To facilitate separate infrastructures for different users — providing connectivity and separation on a functional level — the Syzefxis network supports four Virtual Private Networks (VPNs).
The infrastructure itself is implemented using readily-available network technologies. It is not owned by the government but provided as an SLA-based service by the contractors. After three years of operation, the active network components (i.e. the switches) became the property of the government.
Upon its completion in 2007, the network comprised six distribution networks, 80 Points-of-Presence (PoPs), and about 2,000 nodes at 1,800 organisations.
The network is interconnected with several trans-European networks, including s-TESTA (Secure Trans European Services for Telematics between Administrations), OLISnet, and GRNET (Greek Research and Technology Network).
Today, 6,000 public agencies are connected through the National Public Administration Network. Digital certificates have been issued for 50,000 public administration officers in Greece, plus another 2,000 certificates for the server authentication of information systems and applications using the TLS/SSL protocol.
In 2011, the Greek Ministry of Infrastructure, Transport & Networks presented a new strategy to extend the Syzefxis I network with:
The infrastructure would allow all Greek public agents (34,000 parties) to optically connect to the Syzefxis II network. Furthermore, the Syzefxis services would be extended, focussing on video, collaboration, and mobility. Bundling the telecommunication needs could half the current cost of over 320 million euro per annum, while simultaneously providing more value and security.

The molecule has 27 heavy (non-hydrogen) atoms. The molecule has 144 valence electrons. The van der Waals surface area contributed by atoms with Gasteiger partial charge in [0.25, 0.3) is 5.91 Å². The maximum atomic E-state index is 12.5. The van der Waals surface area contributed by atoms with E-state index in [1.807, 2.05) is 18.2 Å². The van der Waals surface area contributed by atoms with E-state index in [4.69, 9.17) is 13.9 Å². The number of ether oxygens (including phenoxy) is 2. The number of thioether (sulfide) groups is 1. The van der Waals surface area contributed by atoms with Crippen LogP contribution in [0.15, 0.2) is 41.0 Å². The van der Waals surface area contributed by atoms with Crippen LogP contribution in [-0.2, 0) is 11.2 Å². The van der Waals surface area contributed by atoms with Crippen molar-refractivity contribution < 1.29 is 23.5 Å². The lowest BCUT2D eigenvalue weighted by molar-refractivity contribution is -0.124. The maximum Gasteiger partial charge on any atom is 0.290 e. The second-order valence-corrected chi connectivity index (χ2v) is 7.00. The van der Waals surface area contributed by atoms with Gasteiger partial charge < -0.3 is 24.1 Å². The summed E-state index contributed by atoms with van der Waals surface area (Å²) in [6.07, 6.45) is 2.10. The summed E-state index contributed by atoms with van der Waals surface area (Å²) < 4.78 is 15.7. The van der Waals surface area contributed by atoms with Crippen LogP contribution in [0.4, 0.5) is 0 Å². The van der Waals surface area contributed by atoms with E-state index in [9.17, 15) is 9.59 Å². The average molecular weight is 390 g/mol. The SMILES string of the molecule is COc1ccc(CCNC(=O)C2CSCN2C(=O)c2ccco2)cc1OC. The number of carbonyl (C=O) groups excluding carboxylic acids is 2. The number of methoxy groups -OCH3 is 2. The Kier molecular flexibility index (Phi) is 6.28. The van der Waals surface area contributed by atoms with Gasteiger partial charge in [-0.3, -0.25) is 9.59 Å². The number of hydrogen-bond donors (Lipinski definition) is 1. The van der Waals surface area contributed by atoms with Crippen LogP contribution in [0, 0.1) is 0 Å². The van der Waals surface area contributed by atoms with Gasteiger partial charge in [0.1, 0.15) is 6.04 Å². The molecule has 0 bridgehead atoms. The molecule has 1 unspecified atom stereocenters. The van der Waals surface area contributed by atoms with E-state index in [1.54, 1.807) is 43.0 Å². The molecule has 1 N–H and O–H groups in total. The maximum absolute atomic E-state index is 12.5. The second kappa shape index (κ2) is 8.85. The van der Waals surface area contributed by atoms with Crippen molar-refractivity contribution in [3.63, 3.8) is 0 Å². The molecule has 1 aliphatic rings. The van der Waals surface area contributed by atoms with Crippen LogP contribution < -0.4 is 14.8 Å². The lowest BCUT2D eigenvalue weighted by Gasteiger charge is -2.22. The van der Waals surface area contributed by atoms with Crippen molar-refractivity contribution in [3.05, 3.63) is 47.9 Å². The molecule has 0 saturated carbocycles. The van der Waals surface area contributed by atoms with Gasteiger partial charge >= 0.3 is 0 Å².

This year, the aforementioned plan was formalised in three follow-up projects and set in motion:
The extended infrastructure will provide:
Syzefxis II is currently evaluating tenders for its five sub-projects. The contracts for the framework agreement are likely to be signed in January or February 2015. The goal for next year is to implement at least one third of the project's scope.
The contracts to interconnect the MANs were signed last February. The contractors are already giving Gigabit access to Syzefxis I stakeholders and currently preparing to implement connectivity for Syzefxis II.
The contract for the Rural Broadband project will be signed in December. In October, 2015, wholesale broadband access will be available to 30 percent of the Greek "white" and rural areas.
All three projects belong to Information Society SA and are being implemented by its dedicated Directorate for Telecommunication Projects, which is responsible for the delivery and interoperability of the projects.
The benefits of the Syzefxis II projects will be:
Furthermore, the infrastructure will make Greece an interesting country to invest in for foreign IT companies. It will connect and enable Greek companies that at the time consist of only SMBs. Riding the outsourcing trend, a software development and service industry may be developed. All in all, the extended infrastructure will help bring Greece to the next digital level (in German).